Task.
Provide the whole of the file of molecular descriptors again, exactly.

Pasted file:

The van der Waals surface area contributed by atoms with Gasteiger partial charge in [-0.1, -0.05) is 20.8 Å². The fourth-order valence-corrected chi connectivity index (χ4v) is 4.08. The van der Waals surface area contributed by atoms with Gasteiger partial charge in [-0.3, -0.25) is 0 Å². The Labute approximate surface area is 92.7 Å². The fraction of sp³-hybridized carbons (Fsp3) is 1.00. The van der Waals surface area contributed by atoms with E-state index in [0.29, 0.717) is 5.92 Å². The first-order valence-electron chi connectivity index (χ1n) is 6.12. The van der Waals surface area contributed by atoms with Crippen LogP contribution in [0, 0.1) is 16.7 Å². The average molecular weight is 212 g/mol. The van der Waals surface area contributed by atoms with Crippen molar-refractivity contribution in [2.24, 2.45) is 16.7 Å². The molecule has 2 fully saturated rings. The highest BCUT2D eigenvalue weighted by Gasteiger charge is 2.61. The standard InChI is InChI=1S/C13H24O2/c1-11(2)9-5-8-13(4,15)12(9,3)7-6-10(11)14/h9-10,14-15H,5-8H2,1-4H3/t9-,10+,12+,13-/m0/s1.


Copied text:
The van der Waals surface area contributed by atoms with Gasteiger partial charge in [-0.1, -0.05) is 20.8 Å². The fourth-order valence-corrected chi connectivity index (χ4v) is 4.08. The van der Waals surface area contributed by atoms with Gasteiger partial charge in [-0.3, -0.25) is 0 Å². The Labute approximate surface area is 92.7 Å². The fraction of sp³-hybridized carbons (Fsp3) is 1.00. The van der Waals surface area contributed by atoms with E-state index in [0.29, 0.717) is 5.92 Å². The first-order valence-electron chi connectivity index (χ1n) is 6.12. The van der Waals surface area contributed by atoms with Crippen LogP contribution in [0, 0.1) is 16.7 Å². The average molecular weight is 212 g/mol. The van der Waals surface area contributed by atoms with Crippen molar-refractivity contribution in [2.24, 2.45) is 16.7 Å². The molecule has 2 fully saturated rings. The highest BCUT2D eigenvalue weighted by Gasteiger charge is 2.61. The standard InChI is InChI=1S/C13H24O2/c1-11(2)9-5-8-13(4,15)12(9,3)7-6-10(11)14/h9-10,14-15H,5-8H2,1-4H3/t9-,10+,12+,13-/m0/s1.